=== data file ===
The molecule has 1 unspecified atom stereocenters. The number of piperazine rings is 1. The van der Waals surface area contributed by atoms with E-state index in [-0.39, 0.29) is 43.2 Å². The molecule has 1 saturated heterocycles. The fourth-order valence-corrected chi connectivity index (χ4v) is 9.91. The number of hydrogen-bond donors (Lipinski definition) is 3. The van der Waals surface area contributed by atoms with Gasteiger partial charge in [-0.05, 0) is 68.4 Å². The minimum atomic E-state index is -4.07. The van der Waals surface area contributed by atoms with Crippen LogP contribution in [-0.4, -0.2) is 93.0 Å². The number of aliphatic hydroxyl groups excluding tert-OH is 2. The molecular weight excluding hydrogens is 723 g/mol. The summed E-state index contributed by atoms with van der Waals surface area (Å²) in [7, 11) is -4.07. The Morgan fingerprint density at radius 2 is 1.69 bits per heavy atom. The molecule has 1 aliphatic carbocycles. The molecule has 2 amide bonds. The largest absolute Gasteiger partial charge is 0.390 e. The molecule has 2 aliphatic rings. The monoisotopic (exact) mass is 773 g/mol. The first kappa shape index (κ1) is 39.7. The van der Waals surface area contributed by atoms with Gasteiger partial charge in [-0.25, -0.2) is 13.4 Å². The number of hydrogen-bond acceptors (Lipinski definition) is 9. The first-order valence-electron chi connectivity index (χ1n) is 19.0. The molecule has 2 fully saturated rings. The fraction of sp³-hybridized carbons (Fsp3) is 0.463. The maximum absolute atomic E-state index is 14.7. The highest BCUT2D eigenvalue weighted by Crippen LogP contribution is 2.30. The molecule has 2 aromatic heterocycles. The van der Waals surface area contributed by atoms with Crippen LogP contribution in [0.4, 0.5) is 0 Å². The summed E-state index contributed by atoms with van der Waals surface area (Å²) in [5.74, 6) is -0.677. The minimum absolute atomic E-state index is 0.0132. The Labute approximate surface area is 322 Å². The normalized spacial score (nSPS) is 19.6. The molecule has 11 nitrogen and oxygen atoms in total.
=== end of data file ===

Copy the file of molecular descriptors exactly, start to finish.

The molecule has 1 unspecified atom stereocenters. The number of piperazine rings is 1. The van der Waals surface area contributed by atoms with E-state index in [-0.39, 0.29) is 43.2 Å². The molecule has 1 saturated heterocycles. The fourth-order valence-corrected chi connectivity index (χ4v) is 9.91. The number of hydrogen-bond donors (Lipinski definition) is 3. The van der Waals surface area contributed by atoms with Gasteiger partial charge in [-0.05, 0) is 68.4 Å². The minimum atomic E-state index is -4.07. The van der Waals surface area contributed by atoms with Crippen LogP contribution in [-0.4, -0.2) is 93.0 Å². The number of aliphatic hydroxyl groups excluding tert-OH is 2. The molecular weight excluding hydrogens is 723 g/mol. The summed E-state index contributed by atoms with van der Waals surface area (Å²) in [7, 11) is -4.07. The Morgan fingerprint density at radius 2 is 1.69 bits per heavy atom. The molecule has 1 aliphatic carbocycles. The molecule has 2 amide bonds. The largest absolute Gasteiger partial charge is 0.390 e. The molecule has 2 aliphatic rings. The monoisotopic (exact) mass is 773 g/mol. The first kappa shape index (κ1) is 39.7. The van der Waals surface area contributed by atoms with Gasteiger partial charge in [-0.25, -0.2) is 13.4 Å². The number of hydrogen-bond acceptors (Lipinski definition) is 9. The first-order valence-electron chi connectivity index (χ1n) is 19.0. The molecule has 2 fully saturated rings. The fraction of sp³-hybridized carbons (Fsp3) is 0.463. The maximum absolute atomic E-state index is 14.7. The highest BCUT2D eigenvalue weighted by Crippen LogP contribution is 2.30. The molecule has 2 aromatic heterocycles. The van der Waals surface area contributed by atoms with Crippen LogP contribution in [0.4, 0.5) is 0 Å². The summed E-state index contributed by atoms with van der Waals surface area (Å²) in [5.74, 6) is -0.677. The minimum absolute atomic E-state index is 0.0132. The Labute approximate surface area is 322 Å². The normalized spacial score (nSPS) is 19.6. The molecule has 11 nitrogen and oxygen atoms in total.